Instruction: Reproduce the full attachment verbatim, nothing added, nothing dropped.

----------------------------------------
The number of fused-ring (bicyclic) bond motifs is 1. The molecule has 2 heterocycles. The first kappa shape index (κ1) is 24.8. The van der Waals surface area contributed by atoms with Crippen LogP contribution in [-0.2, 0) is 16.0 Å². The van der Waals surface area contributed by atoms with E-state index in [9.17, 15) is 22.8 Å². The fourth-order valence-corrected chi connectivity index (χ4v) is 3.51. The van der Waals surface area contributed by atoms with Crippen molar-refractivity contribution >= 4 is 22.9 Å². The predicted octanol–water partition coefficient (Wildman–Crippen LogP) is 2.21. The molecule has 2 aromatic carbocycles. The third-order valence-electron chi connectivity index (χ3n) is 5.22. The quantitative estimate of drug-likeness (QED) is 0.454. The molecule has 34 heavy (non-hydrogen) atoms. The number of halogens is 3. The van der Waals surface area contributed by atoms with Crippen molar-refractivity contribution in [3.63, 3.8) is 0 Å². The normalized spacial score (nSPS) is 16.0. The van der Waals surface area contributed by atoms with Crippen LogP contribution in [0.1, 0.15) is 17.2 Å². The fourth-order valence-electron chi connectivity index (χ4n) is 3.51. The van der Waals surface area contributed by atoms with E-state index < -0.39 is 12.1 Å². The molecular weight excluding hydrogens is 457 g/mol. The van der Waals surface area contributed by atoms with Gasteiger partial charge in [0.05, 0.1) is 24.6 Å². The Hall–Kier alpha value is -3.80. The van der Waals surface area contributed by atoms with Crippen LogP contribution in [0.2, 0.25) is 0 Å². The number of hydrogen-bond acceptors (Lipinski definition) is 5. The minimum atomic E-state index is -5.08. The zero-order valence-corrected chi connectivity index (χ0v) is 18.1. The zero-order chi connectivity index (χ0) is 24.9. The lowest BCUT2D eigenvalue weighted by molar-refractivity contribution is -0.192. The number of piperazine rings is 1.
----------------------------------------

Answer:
The number of fused-ring (bicyclic) bond motifs is 1. The molecule has 2 heterocycles. The first kappa shape index (κ1) is 24.8. The van der Waals surface area contributed by atoms with Crippen LogP contribution in [-0.2, 0) is 16.0 Å². The van der Waals surface area contributed by atoms with E-state index in [9.17, 15) is 22.8 Å². The fourth-order valence-corrected chi connectivity index (χ4v) is 3.51. The van der Waals surface area contributed by atoms with Crippen molar-refractivity contribution >= 4 is 22.9 Å². The predicted octanol–water partition coefficient (Wildman–Crippen LogP) is 2.21. The molecule has 2 aromatic carbocycles. The third-order valence-electron chi connectivity index (χ3n) is 5.22. The quantitative estimate of drug-likeness (QED) is 0.454. The molecule has 34 heavy (non-hydrogen) atoms. The number of halogens is 3. The van der Waals surface area contributed by atoms with Crippen molar-refractivity contribution in [3.63, 3.8) is 0 Å². The normalized spacial score (nSPS) is 16.0. The van der Waals surface area contributed by atoms with Crippen LogP contribution in [0.1, 0.15) is 17.2 Å². The fourth-order valence-electron chi connectivity index (χ4n) is 3.51. The van der Waals surface area contributed by atoms with E-state index < -0.39 is 12.1 Å². The molecular weight excluding hydrogens is 457 g/mol. The van der Waals surface area contributed by atoms with Gasteiger partial charge in [0.05, 0.1) is 24.6 Å². The Hall–Kier alpha value is -3.80. The van der Waals surface area contributed by atoms with Crippen LogP contribution in [0.2, 0.25) is 0 Å². The number of hydrogen-bond acceptors (Lipinski definition) is 5. The minimum atomic E-state index is -5.08. The zero-order valence-corrected chi connectivity index (χ0v) is 18.1. The zero-order chi connectivity index (χ0) is 24.9. The lowest BCUT2D eigenvalue weighted by molar-refractivity contribution is -0.192. The number of piperazine rings is 1.